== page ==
Fibonacci – The Leading Marker
By: H. Hamid of SimplyProfit.net
Indicators such as moving averages and stochastics are generally attempting to fit onto a market. They may not necessarily work in all market conditions and they do not have any intrinsic properties that a market has to abide by.
However, this is not true of Fibonacci. What I think makes Fibonacci exceptional is that the Fib ratios are inherently part of natural systems, including the markets. Fibonacci ratios do not have biases for certain market conditions or economic cycles. And Fib ratios aren’t trying to fit a certain style or market; rather they are simply a natural part of market movements.
This makes Fibonacci robust, versatile and timeless.
One of my favourite Fibonacci plays is a retracement from the 88.6% level. This level is derived by taking the 61.8% Fib Golden Ratio, square rooting it, and square rooting it again.
A retracement consists of an initial move, a retracement of that first move, and then the subsequent move from the retracement, like so:
Now when I say, “This is an 88.6% Fibonacci retracement”, all that means is that the retracement is 88.6% of the size of the initial move. So if the initial move was 100 pips up, the retracement would be 88.6 pips down. It doesn’t matter if the initial move was up or down.
Here are some examples of the 88.6% Fibonacci retracement.
Firstly, a 5-Minute GBP-USD chart where the initial move was up followed by a downward retracement:
Now a weekly USD-CHF chart, where the initial move was down followed by an upward retracement:
This is a fantastic example of the accuracy of Fibonacci levels. After the initial move down, the price retraced back up 1,821 pips over 27 weeks, and hit the Fibonacci level within 2 pips! These kinds of setups can allow traders to have single trades that yield over 1,000 pips while still controlling their risk.
And just to showcase the versatility across markets, this is the Daily chart for the NASDAQ stock, Apple (Symbol: AAPL):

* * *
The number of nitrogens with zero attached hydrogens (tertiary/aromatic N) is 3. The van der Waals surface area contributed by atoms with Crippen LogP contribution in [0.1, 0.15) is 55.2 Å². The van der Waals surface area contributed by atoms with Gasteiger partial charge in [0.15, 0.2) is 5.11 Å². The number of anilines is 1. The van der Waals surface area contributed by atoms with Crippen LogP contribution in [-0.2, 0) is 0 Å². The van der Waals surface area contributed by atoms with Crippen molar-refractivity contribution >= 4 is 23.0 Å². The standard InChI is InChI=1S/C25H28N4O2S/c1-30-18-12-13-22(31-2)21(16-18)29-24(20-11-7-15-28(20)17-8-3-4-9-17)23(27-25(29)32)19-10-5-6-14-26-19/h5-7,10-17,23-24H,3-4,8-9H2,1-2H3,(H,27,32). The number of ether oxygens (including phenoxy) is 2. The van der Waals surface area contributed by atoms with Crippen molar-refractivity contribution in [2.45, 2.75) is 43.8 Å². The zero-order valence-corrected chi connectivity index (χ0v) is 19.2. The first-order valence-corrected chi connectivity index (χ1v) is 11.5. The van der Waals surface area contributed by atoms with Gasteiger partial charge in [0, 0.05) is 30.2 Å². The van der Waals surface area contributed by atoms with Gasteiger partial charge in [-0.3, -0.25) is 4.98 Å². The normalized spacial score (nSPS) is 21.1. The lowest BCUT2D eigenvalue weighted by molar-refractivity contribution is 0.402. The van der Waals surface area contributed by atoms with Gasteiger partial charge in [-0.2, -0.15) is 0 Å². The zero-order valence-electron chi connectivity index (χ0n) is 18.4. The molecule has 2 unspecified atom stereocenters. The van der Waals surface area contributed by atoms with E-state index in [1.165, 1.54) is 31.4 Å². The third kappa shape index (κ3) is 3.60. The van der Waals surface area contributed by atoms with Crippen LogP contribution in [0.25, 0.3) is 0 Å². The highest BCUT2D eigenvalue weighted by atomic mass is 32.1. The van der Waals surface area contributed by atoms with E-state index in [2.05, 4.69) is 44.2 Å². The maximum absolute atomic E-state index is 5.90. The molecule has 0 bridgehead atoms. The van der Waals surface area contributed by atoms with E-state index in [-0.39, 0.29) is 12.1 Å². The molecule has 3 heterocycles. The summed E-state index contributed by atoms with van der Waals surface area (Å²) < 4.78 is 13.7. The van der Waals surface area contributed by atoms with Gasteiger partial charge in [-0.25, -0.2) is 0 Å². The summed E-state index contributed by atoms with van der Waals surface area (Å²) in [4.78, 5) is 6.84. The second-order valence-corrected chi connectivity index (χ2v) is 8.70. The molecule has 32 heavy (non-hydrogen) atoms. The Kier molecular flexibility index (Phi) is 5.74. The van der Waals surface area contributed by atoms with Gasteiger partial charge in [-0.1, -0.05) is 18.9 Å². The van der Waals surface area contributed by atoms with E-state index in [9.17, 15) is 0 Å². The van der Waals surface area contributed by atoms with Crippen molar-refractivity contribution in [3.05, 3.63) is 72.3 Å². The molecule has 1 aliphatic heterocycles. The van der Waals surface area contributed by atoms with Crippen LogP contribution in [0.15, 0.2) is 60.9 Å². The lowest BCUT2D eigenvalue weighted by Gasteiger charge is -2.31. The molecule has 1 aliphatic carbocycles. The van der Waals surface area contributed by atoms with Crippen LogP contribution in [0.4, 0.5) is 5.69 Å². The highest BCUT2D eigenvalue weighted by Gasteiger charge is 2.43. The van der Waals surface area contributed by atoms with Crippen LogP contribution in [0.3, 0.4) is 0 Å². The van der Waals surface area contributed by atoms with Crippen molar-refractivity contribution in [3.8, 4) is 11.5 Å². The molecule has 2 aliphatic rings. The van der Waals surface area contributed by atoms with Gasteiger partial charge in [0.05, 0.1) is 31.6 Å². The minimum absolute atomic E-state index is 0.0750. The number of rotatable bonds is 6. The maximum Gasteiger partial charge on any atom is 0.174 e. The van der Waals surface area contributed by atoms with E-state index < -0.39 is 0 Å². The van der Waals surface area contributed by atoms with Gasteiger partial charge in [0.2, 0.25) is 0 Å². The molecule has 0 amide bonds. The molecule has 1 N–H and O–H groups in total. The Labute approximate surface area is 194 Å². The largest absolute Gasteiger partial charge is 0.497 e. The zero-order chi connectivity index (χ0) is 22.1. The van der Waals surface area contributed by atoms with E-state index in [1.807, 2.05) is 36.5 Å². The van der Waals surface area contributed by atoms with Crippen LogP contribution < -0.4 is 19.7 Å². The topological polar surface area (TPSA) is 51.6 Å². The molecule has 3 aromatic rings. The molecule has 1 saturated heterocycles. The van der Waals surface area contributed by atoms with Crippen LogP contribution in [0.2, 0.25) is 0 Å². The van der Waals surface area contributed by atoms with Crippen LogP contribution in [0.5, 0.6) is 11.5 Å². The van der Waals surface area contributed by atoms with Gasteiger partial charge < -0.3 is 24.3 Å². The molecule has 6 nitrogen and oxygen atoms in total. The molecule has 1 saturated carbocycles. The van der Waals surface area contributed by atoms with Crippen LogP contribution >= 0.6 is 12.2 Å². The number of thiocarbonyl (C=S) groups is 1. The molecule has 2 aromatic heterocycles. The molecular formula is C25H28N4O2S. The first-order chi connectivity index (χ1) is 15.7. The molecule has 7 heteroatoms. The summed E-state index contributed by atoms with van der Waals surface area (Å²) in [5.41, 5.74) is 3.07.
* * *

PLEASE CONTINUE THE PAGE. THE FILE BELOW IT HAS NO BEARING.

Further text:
Here the stock price moved down over $27 in four days, then retraced to within a few cents of the 88.6 level, before moving down again.
When I trade a Fibonacci retracement, I like the price to hit the level and move away within one or two bars of the timeframe I am using, i.e. not hang around the level for several bars. In the three examples above, the price bar hit the 88.6 level once, and once only. Secondly, I like the level to be respected cleanly: the price shouldn’t penetrate the level significantly; rather it should hit the level accurately.
I always trade with a stop, and my profit target is where the retracement started, i.e. the end of the initial move up or down. Often the price will surpass that target but I am happy to take my profit at this point. I will only trade this setup with a good risk/reward ratio, usually 1:2 or greater. If I can’t find a place to keep my stop at a reasonable distance compared to my target, I will pass on the trade.
So what can we learn about Fibonacci?
1. Fibonacci principles are timeless. You won’t find yourself needing to tweak or abandon Fibonacci ideas when markets change.
2. Fibonacci principles can be used from the smallest time frames to the largest.
3. Fibonacci has no biases for certain markets: you can use them on anything that has a chart, from a stock, a currency pair, a metal or even a complex derivative.